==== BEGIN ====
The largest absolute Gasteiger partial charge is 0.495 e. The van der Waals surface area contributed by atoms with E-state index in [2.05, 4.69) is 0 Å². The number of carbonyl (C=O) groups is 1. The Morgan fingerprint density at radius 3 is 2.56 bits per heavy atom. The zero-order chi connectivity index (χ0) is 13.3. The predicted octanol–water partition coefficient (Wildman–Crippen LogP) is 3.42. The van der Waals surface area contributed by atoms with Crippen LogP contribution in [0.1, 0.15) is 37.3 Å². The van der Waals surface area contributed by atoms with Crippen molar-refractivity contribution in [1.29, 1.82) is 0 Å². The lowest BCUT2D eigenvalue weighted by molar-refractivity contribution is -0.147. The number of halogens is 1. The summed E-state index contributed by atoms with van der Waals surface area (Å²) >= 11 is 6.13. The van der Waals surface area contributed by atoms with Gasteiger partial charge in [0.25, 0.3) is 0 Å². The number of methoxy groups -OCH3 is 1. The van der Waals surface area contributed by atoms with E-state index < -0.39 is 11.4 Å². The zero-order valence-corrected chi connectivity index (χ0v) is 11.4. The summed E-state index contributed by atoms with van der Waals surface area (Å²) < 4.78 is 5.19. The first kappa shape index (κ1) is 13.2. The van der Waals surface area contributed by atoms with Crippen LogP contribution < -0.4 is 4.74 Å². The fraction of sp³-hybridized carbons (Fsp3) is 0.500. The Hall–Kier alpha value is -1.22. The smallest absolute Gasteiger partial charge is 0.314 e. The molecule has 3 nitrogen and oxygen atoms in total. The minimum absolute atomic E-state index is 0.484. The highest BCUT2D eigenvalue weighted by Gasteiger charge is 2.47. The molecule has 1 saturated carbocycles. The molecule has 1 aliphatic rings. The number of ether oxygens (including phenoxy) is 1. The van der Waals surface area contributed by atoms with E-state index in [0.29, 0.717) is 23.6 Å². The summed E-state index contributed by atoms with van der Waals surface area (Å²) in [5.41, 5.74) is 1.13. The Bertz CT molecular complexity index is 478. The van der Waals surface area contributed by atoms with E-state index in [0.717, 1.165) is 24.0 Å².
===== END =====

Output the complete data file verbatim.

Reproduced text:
The largest absolute Gasteiger partial charge is 0.495 e. The van der Waals surface area contributed by atoms with E-state index in [2.05, 4.69) is 0 Å². The number of carbonyl (C=O) groups is 1. The Morgan fingerprint density at radius 3 is 2.56 bits per heavy atom. The zero-order chi connectivity index (χ0) is 13.3. The predicted octanol–water partition coefficient (Wildman–Crippen LogP) is 3.42. The van der Waals surface area contributed by atoms with Crippen LogP contribution in [0.1, 0.15) is 37.3 Å². The van der Waals surface area contributed by atoms with Crippen molar-refractivity contribution in [1.29, 1.82) is 0 Å². The lowest BCUT2D eigenvalue weighted by molar-refractivity contribution is -0.147. The number of halogens is 1. The summed E-state index contributed by atoms with van der Waals surface area (Å²) >= 11 is 6.13. The van der Waals surface area contributed by atoms with Gasteiger partial charge in [0.25, 0.3) is 0 Å². The number of methoxy groups -OCH3 is 1. The van der Waals surface area contributed by atoms with E-state index < -0.39 is 11.4 Å². The zero-order valence-corrected chi connectivity index (χ0v) is 11.4. The summed E-state index contributed by atoms with van der Waals surface area (Å²) < 4.78 is 5.19. The first kappa shape index (κ1) is 13.2. The van der Waals surface area contributed by atoms with Crippen LogP contribution < -0.4 is 4.74 Å². The fraction of sp³-hybridized carbons (Fsp3) is 0.500. The Hall–Kier alpha value is -1.22. The smallest absolute Gasteiger partial charge is 0.314 e. The molecule has 3 nitrogen and oxygen atoms in total. The minimum absolute atomic E-state index is 0.484. The highest BCUT2D eigenvalue weighted by Gasteiger charge is 2.47. The molecule has 1 saturated carbocycles. The molecule has 1 aliphatic rings. The number of ether oxygens (including phenoxy) is 1. The van der Waals surface area contributed by atoms with E-state index in [0.29, 0.717) is 23.6 Å². The summed E-state index contributed by atoms with van der Waals surface area (Å²) in [5.41, 5.74) is 1.13. The Bertz CT molecular complexity index is 478. The van der Waals surface area contributed by atoms with E-state index in [0.717, 1.165) is 24.0 Å².